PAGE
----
Google’s out of the box engagement metrics leave something to be desired. To better understand how users interact with your site, set up custom event tracking and, most importantly, Google Analytics goals. Customized implementations have more reliable tracking and they’re specific to the experience you want your users to have.
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2. Your organic search is probably overestimated
Aside from the rampant prevalence of keyword (not provided), another hassle with organic search keywords is the presence of branded keywords. After all, these people should really be classified as direct traffic! Think about it. Anyone who types your organization’s name into a search engine isn’t really using it to discover your site. They are simply using it as a means to navigate to your site, because they already knew they wanted to go there.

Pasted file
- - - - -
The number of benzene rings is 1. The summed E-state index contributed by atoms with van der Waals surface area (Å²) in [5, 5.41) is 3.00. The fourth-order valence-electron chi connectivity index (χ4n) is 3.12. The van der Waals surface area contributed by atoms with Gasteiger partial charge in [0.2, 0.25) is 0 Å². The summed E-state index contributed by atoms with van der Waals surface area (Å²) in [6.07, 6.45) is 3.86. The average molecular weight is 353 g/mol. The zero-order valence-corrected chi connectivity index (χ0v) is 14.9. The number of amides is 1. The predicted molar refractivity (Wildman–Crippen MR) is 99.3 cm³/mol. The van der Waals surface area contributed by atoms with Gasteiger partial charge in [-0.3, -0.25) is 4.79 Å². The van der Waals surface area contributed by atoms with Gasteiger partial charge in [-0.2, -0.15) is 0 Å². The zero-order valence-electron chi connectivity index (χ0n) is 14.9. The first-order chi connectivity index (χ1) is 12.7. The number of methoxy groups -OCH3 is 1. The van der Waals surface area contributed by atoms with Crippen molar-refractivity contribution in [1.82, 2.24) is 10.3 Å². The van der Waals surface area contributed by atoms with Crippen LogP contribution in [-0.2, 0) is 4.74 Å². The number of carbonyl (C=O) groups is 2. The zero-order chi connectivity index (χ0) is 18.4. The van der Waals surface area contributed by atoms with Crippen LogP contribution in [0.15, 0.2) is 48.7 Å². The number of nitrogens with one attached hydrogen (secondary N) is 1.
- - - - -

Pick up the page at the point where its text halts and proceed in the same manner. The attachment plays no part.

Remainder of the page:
Fortunately, “organic search” data is customizable. Google Analytics allows you to modify search engine lists and more importantly, exclude keywords. You can exclude searches of your site as organic search, and these visits will be counted as direct traffic. Still no help with keyword (not provided) 🙁 Make sure to verify your site in Google Search Console and associate it with your GA account to get access to the Search Console data.
Remember to tag branded terms in your @googleanalytics as direct traffic! Click To Tweet
3. Count me in…twice?